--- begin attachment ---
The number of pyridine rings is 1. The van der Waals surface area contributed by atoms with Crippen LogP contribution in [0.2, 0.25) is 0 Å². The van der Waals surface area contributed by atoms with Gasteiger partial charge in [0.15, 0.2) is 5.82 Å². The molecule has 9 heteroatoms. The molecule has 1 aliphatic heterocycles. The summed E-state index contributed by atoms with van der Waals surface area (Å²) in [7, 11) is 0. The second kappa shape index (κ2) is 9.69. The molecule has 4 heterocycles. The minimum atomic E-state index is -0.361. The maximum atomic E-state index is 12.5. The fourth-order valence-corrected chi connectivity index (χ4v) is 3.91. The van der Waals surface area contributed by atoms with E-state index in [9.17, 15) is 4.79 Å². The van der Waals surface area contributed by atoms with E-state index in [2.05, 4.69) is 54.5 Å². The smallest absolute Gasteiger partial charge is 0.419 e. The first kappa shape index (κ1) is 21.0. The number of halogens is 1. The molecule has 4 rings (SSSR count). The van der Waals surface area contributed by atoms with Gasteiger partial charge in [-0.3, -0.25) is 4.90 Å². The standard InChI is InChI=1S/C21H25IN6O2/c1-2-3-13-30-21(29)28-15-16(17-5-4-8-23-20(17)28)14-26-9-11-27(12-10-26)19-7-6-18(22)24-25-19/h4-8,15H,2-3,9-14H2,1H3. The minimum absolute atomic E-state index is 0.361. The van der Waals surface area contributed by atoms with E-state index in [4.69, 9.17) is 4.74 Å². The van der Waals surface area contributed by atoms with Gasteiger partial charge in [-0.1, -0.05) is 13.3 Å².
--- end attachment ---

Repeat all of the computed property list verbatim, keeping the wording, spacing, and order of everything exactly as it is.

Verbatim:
The number of pyridine rings is 1. The van der Waals surface area contributed by atoms with Crippen LogP contribution in [0.2, 0.25) is 0 Å². The van der Waals surface area contributed by atoms with Gasteiger partial charge in [0.15, 0.2) is 5.82 Å². The molecule has 9 heteroatoms. The molecule has 1 aliphatic heterocycles. The summed E-state index contributed by atoms with van der Waals surface area (Å²) in [7, 11) is 0. The second kappa shape index (κ2) is 9.69. The molecule has 4 heterocycles. The minimum atomic E-state index is -0.361. The maximum atomic E-state index is 12.5. The fourth-order valence-corrected chi connectivity index (χ4v) is 3.91. The van der Waals surface area contributed by atoms with E-state index in [9.17, 15) is 4.79 Å². The van der Waals surface area contributed by atoms with E-state index in [2.05, 4.69) is 54.5 Å². The smallest absolute Gasteiger partial charge is 0.419 e. The first kappa shape index (κ1) is 21.0. The number of halogens is 1. The molecule has 4 rings (SSSR count). The van der Waals surface area contributed by atoms with Gasteiger partial charge in [-0.3, -0.25) is 4.90 Å². The standard InChI is InChI=1S/C21H25IN6O2/c1-2-3-13-30-21(29)28-15-16(17-5-4-8-23-20(17)28)14-26-9-11-27(12-10-26)19-7-6-18(22)24-25-19/h4-8,15H,2-3,9-14H2,1H3. The minimum absolute atomic E-state index is 0.361. The van der Waals surface area contributed by atoms with E-state index in [4.69, 9.17) is 4.74 Å². The van der Waals surface area contributed by atoms with Gasteiger partial charge in [-0.1, -0.05) is 13.3 Å².